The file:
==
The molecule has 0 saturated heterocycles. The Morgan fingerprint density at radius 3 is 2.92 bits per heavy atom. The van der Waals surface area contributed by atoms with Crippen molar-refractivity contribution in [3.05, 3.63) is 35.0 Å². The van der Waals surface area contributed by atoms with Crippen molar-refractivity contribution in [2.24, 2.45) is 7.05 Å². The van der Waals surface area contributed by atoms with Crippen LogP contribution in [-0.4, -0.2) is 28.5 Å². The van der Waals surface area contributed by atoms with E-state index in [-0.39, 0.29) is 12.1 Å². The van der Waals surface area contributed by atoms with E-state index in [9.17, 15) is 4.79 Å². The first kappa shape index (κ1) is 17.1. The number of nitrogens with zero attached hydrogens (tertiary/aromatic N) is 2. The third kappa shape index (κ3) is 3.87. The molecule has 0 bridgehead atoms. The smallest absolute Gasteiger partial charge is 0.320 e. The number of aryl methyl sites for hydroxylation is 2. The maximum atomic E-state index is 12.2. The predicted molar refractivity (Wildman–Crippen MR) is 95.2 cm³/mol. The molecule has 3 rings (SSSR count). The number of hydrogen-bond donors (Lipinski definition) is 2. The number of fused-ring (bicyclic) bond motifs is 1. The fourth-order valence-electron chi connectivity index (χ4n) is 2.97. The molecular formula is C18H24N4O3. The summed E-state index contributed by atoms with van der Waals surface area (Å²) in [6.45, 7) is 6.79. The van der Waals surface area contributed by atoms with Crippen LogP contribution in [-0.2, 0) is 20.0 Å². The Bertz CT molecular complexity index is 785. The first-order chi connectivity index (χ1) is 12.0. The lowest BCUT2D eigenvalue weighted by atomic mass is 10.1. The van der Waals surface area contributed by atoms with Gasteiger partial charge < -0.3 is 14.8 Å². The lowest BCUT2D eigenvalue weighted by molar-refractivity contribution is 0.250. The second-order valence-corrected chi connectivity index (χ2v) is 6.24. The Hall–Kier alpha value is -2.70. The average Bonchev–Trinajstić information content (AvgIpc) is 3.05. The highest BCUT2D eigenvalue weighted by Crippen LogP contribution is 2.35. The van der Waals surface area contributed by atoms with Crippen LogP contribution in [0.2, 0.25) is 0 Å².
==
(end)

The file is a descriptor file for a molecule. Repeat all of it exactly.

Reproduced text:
The molecule has 0 saturated heterocycles. The Morgan fingerprint density at radius 3 is 2.92 bits per heavy atom. The van der Waals surface area contributed by atoms with Crippen molar-refractivity contribution in [3.05, 3.63) is 35.0 Å². The van der Waals surface area contributed by atoms with Crippen molar-refractivity contribution in [2.24, 2.45) is 7.05 Å². The van der Waals surface area contributed by atoms with Crippen LogP contribution in [-0.4, -0.2) is 28.5 Å². The van der Waals surface area contributed by atoms with E-state index in [-0.39, 0.29) is 12.1 Å². The van der Waals surface area contributed by atoms with E-state index in [9.17, 15) is 4.79 Å². The first kappa shape index (κ1) is 17.1. The number of nitrogens with zero attached hydrogens (tertiary/aromatic N) is 2. The third kappa shape index (κ3) is 3.87. The molecule has 0 bridgehead atoms. The smallest absolute Gasteiger partial charge is 0.320 e. The number of aryl methyl sites for hydroxylation is 2. The maximum atomic E-state index is 12.2. The predicted molar refractivity (Wildman–Crippen MR) is 95.2 cm³/mol. The molecule has 3 rings (SSSR count). The number of hydrogen-bond donors (Lipinski definition) is 2. The number of fused-ring (bicyclic) bond motifs is 1. The fourth-order valence-electron chi connectivity index (χ4n) is 2.97. The molecular formula is C18H24N4O3. The summed E-state index contributed by atoms with van der Waals surface area (Å²) in [6.45, 7) is 6.79. The van der Waals surface area contributed by atoms with Crippen LogP contribution in [-0.2, 0) is 20.0 Å². The Bertz CT molecular complexity index is 785. The first-order chi connectivity index (χ1) is 12.0. The lowest BCUT2D eigenvalue weighted by atomic mass is 10.1. The van der Waals surface area contributed by atoms with Gasteiger partial charge < -0.3 is 14.8 Å². The lowest BCUT2D eigenvalue weighted by molar-refractivity contribution is 0.250. The second-order valence-corrected chi connectivity index (χ2v) is 6.24. The Hall–Kier alpha value is -2.70. The average Bonchev–Trinajstić information content (AvgIpc) is 3.05. The highest BCUT2D eigenvalue weighted by Crippen LogP contribution is 2.35. The van der Waals surface area contributed by atoms with Crippen LogP contribution in [0.2, 0.25) is 0 Å².